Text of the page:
”The School of Advanced Journalism Offers Equal Opportunities for All”

She enjoys music and sport, and since childhood she dreamed of becoming a journalist, so, just four years old, she would improvise TV interviews and reports in front of a mirror… But the road to her dream was rather long. Thus, before she came to the School of Advanced Journalism, she got two graduate degrees (in foreign languages at the “Ion Creanga” State Pedagogical University, and in economy and management at the Academy of Public Administration), and worked as a translator at the Association of the Blind of Moldova. However, her thought of journalism kept following her. We are talking about Xenia Siminciuc, graduate of 2008-2009 class, communications officer at the Office of the UN High Commissioner for Human Rights.

“I always knew that a reporter’s work was very hard – either on the radio, in print media or on television. Still I always saw myself as part of this interesting and captivating process. I wanted to see how things are done behind a newspaper page, radio waves of TV screen. My dream started taking shape when I found out that the SAJ announced admission for a new school year. I was excited, although the thought that I was visually challenged lessened my hopes of admission… When the admission campaign was nearly over, I had a very serious discussion with my husband, and together we decided that I should at least try. So said, so done!”

I tried hard to deal with challenges

“I still remember my admission interview. It was quite difficult, especially that I didn’t know how the commission members would react when they saw me… After a round of questions and answers, they asked the one question I feared the most: ‘How will you manage?’ ‘I will do everything I can to manage,’ I said. And so, in September 2008 I became one of the 17 students admitted to the SAJ. I was really happy, and my self-confidence grew thousands of times! In the year that followed, everything was possible due to the fact that I was offered the chance to learn at one of the best journalism schools in the country. If they believed in me, why wouldn’t I do it?!”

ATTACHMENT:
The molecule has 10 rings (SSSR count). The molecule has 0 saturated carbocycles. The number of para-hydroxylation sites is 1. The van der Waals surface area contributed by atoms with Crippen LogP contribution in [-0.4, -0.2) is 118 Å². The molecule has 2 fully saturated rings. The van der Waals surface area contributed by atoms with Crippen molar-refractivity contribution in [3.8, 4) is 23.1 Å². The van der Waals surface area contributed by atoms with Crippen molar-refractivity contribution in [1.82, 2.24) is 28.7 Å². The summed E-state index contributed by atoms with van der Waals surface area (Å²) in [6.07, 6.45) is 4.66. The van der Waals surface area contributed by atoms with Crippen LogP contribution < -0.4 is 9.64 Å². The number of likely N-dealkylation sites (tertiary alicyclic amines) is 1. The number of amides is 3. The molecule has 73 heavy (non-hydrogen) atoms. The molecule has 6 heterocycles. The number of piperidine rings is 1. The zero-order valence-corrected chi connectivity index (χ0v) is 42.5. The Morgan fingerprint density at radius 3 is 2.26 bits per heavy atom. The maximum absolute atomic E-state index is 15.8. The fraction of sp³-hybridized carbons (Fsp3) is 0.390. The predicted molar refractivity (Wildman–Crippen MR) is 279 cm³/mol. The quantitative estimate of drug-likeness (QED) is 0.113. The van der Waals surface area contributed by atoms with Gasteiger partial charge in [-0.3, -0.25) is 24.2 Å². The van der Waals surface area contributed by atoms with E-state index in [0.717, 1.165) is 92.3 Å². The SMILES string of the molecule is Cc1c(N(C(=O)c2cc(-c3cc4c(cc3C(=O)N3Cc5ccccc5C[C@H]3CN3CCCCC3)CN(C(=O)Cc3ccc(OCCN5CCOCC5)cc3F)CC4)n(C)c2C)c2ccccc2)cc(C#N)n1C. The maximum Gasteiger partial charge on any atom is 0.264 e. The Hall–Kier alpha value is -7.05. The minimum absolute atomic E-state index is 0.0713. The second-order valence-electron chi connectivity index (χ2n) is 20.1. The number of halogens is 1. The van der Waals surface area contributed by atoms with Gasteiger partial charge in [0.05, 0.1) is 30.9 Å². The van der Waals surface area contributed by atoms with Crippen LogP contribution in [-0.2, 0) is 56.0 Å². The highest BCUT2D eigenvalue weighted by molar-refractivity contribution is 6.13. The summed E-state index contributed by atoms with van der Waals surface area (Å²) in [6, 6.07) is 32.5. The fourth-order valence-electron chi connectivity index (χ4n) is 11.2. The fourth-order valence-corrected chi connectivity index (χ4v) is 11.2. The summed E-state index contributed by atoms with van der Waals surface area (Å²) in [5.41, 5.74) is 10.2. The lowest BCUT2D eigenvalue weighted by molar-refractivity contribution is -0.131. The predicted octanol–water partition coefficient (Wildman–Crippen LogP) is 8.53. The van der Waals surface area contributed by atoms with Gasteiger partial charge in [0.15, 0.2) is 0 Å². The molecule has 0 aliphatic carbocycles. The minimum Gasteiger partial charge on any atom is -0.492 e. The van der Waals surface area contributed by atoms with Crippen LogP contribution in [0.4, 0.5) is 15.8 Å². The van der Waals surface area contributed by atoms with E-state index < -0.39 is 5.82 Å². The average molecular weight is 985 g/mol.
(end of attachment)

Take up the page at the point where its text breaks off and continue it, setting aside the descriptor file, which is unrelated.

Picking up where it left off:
The School changed my views and steeled me

“I realized that admission was just a first step and that it wouldn’t be easy, especially since I didn’t speak Romanian very well. I asked colleagues and trainers for help, and, with much work, I managed to learn the language. And I am proud of myself today! Another challenge was the special equipment, since they do a lot of practical exercises at the SAJ, and we, the students, had to act like real reporters. When I would run about the city in search of news and reports, photo and video cameras and voice recorders gave me lots of trouble.

“But I tried not to complain of how difficult it was. I always had the help of colleagues and encouragement of trainers, and I am thankful for that. In the ten months of study I was treated fairly and equally, without discrimination or favoring. Like everybody else, I did works for radio, print media or television, and I met the deadlines, which is very important for a journalist…”

Journalism started living in me

“The experience and knowledge that I got at the SAJ helped me later to produce an investigation that shattered the rotten health care system in our country. It is a study published in March 2015 by the UN Office for Human Rights about the situation of children with congenital malformations in Moldova and how corruption in hospitals is killing them. I would like our journalists to cover sensitive social topics as often and as much as possible. I believe that it is the only way we could change things.”

At the SAJ I met people who change Moldova

“In the nearly eight years since graduation, I worked mostly in print media. Since 2014, I have been a communications officer at the Office of the UN High Commissioner for Human Rights, and although I don’t do classical journalism, I keep in touch with all my colleagues and with many other SAJ graduates. We are a very big family! We are trying to collaborate with various institutions and organizations to promote human rights. Who knows, maybe we will even start a course for the students of the School of Advanced Journalism!

“I am extremely happy that the School of Advanced Journalism happened to be in my life. There, I met people who change Moldova. There, I learned to be strong and not to give up to challenges. Because the School offers equal opportunities for all.”

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